With the ball in his hands, Green has one of the silkiest pull-up jumpers in the class, especially from the midrange. While the midrange attempt is largely dying in the NBA the ability to hit these shots still holds value at the end of a shot clock or late in a game where defences are clamping down, and the touch Green shows on these attempts may offer a view into the future where those same mid-range shots end up stretching out to the 3-point line.
The pull-up is also important to Green's offensive game because he's so explosive when driving that when he gets moving, defenders want to sag into the paint as quickly as possible. Green's development of the pull-up game was a response to seeing so many sagging defenders and he's been able to punish them with his new weapon.
Even though he's not a big-time pick and roll initiator or someone who needs the ball in his hands a ton, Green's passing is underrated. When the ball is swung to him it never sticks in his hands and he has the vision and offensive IQ to make a tight-window skip pass or a bounce pass into the post instead of a routine swing. As teams move towards positionless basketball, having capable passers on the wing is going to be of greater importance and Green is someone who can provide secondary playmaking.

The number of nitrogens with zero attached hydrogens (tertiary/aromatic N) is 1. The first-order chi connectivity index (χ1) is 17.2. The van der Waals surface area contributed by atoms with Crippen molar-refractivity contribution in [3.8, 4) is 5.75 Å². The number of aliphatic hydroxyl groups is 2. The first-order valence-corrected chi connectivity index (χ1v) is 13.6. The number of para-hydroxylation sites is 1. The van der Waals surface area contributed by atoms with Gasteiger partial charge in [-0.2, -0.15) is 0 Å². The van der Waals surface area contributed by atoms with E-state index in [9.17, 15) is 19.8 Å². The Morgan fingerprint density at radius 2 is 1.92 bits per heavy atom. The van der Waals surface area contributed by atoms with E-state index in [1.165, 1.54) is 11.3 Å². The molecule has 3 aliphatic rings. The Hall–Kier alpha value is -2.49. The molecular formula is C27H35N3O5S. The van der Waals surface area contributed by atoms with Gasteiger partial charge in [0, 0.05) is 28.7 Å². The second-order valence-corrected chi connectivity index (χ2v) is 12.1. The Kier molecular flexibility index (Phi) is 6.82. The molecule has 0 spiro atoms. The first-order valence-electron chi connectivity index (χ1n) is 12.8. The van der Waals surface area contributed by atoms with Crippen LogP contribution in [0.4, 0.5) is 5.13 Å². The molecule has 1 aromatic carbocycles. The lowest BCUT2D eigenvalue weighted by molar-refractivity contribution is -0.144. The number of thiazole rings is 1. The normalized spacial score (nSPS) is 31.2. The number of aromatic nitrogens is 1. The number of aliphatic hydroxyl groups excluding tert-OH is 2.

While Green's shooting percentages were acceptable in college his form doesn't look great and he struggled with NBA-range threes last season-something that's concerning when it comes to projecting him as an NBA shooter. The release is a bit mechanical with a bit of a slow slingshot-type motion and it could be difficult for him to get it off in time when a defender is closing out to him.
For someone as long and explosive as Green you would expect him to be a great interior finisher but that wasn't the case in his one-and-done season in college.
There were a few problems that arose from his finishing at the rim. First, he didn't seem to keep two hands on the ball for long enough as he loaded up and leaped, which didn't allow him to have full control of it and sometimes led to awkward attempts. Secondly, he isn't confident in his off-hand and that made for some ugly layup attempts or avoidance of taking the shot entirely. All in all, he lacked much of a finishing package around the rim, definitely a knock on his ability to score.
Green lacks a bit of offensive creativity. His game can look pretty mechanical. He drives when a lane is wide open and he passes if there is resistance. There is some benefit to his north-south game as he doesn't make many mistakes by trying to force anything but sometimes when you watch him play, you're just left wanting a little bit more.
Teams with a high first-round pick may desire some more upside from their pick, and many will see Green as just a complementary player that doesn't bring the excitement they're looking for.
Projected NBA Draft Range: 14-18
Projected NBA Role: 3-and-D wing.
NBA Comparison: More athletic Jae Crowder